The product rule
If an urn contains m tags and a second urn contains n tags then there are m*n ways to form a list of two tags, where the first tag in the list comes from the first urn and the second tag in the list comes from the second urn.

A list is a presentation of objects along a line. Lists are ordered. They have a first object, a second object, etc.

Example:
Urn 1 contains three tags, each tag bearing one of the digit 1, 2, or 3.
Urn 2 contains two tags. One of the tags is marked “a” and the other tag is marked “b” .

The product rule asserts that there are 3*2=6 two-tagged lists, where the first tag is from Urn 1 and the second tag is from Urn 2.
The six lists are: 1a, 2a, 3a, 1b, 2b, 3b, 1c, 2c, 3c .

A Reminder: The product rule prescribes order within the lists. The first tag of the list is from the Urn 1 and the second tag of the list is from Urn 2. This ordering must be honored.

The above reminder asserts that 1c and c1 are different in that two-tagged list. In fact, c1 cannot occur from the order imposed in the construction of the list.

The two counting rules can be extended to more than two conditions (urns).

Example
Given three urns U1 having three tags, U2 having 4 tags, and U3 having 6 tags. No two urns share a tag. The number of ways of selecting a tag from U1 or U2 or U3 is (3+4+6)=13.

The Extended Addition Rule
Given k urns: U1, U2, …, Uk. U1 contains n1 tags, U2 contains n2 tags, …, and Uk contains nk tags such that no two urns share a tag then the total number of ways of selecting a tag from U1 or U2, …, or Uk is (n1+n2+…+nk).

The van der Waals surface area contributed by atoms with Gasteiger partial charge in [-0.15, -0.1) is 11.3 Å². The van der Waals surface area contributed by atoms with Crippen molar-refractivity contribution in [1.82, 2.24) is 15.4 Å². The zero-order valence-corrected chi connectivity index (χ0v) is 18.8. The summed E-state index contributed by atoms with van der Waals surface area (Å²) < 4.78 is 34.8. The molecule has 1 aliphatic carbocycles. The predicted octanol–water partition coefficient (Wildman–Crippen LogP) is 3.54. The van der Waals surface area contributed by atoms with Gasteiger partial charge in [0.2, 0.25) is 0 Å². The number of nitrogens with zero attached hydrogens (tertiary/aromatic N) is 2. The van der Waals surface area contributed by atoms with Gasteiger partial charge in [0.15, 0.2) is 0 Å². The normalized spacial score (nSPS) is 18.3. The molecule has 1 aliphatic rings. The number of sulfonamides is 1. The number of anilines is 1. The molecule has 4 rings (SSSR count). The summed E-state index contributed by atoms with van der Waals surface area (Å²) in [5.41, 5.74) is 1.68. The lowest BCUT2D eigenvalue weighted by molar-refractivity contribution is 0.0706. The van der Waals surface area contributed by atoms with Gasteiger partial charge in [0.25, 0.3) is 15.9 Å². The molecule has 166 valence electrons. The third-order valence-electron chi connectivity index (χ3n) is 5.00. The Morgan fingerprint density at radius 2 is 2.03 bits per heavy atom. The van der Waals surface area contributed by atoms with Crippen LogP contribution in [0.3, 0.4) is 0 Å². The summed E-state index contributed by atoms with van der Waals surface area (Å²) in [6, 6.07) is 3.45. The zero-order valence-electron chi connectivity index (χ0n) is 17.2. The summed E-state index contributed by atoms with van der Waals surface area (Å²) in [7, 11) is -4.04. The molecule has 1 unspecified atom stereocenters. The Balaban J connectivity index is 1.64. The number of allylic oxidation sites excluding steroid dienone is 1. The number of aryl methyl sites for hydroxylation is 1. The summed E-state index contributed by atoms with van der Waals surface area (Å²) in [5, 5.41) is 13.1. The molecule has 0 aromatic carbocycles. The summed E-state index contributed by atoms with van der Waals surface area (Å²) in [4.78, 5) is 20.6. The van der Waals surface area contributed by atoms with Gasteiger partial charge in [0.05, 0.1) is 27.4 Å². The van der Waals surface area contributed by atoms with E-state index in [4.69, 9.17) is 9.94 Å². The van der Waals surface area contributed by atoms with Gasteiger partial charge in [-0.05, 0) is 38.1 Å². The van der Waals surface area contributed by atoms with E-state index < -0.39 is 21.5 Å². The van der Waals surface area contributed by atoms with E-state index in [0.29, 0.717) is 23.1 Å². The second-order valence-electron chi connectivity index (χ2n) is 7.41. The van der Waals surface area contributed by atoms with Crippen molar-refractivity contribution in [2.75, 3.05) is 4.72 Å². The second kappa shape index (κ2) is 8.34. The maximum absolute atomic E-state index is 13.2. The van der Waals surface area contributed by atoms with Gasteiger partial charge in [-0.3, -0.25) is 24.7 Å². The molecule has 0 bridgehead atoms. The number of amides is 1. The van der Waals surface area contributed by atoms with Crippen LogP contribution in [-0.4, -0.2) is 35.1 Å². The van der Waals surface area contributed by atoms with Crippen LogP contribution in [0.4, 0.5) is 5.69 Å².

Here n1 is used to represent the number of tags in the first urn. n2, n3, etc. is similarly defined.

The Extended Product Rule
Given k urns: U1, U2, …, Uk. U1 contains n1 tags, U2 contains n2 tags, …, and Uk contains nk tags then the total number of lists of length k with the first tag from U1, the second tag from U2, …, and the kth tag from Uk is the product n1*n2*…*nk.

Suggestion: Memorize the counting rules. A helpful strategy that aids memorizing the counting rules is to recite them to yourself each time you use them. They are the means through which a problem will be broken into smaller problems that leads to the solution to more complicated problems.

Problem 1: In how many ways can a photographer pose seven students in shoulder-to-shoulder alignment?

For the solution, follow this link.

A Black History Commemoration

(The polite terms of the period are used in this article.)

Fannie Lou Hamer, Martin Luther King, Jr., Thurgood Marshall, Madame C. J. Walker, W. E. B. DuBois, Booker T. Washington, Benjamin Bannecker, George Liele are all noteworthy selections that should be cited during Black History Month. Their accomplishments were stellar in the History of Americans of African descent. Their stories are inspiring. Their commitment and fortitude are noteworthy models to be used in future struggles against injustice.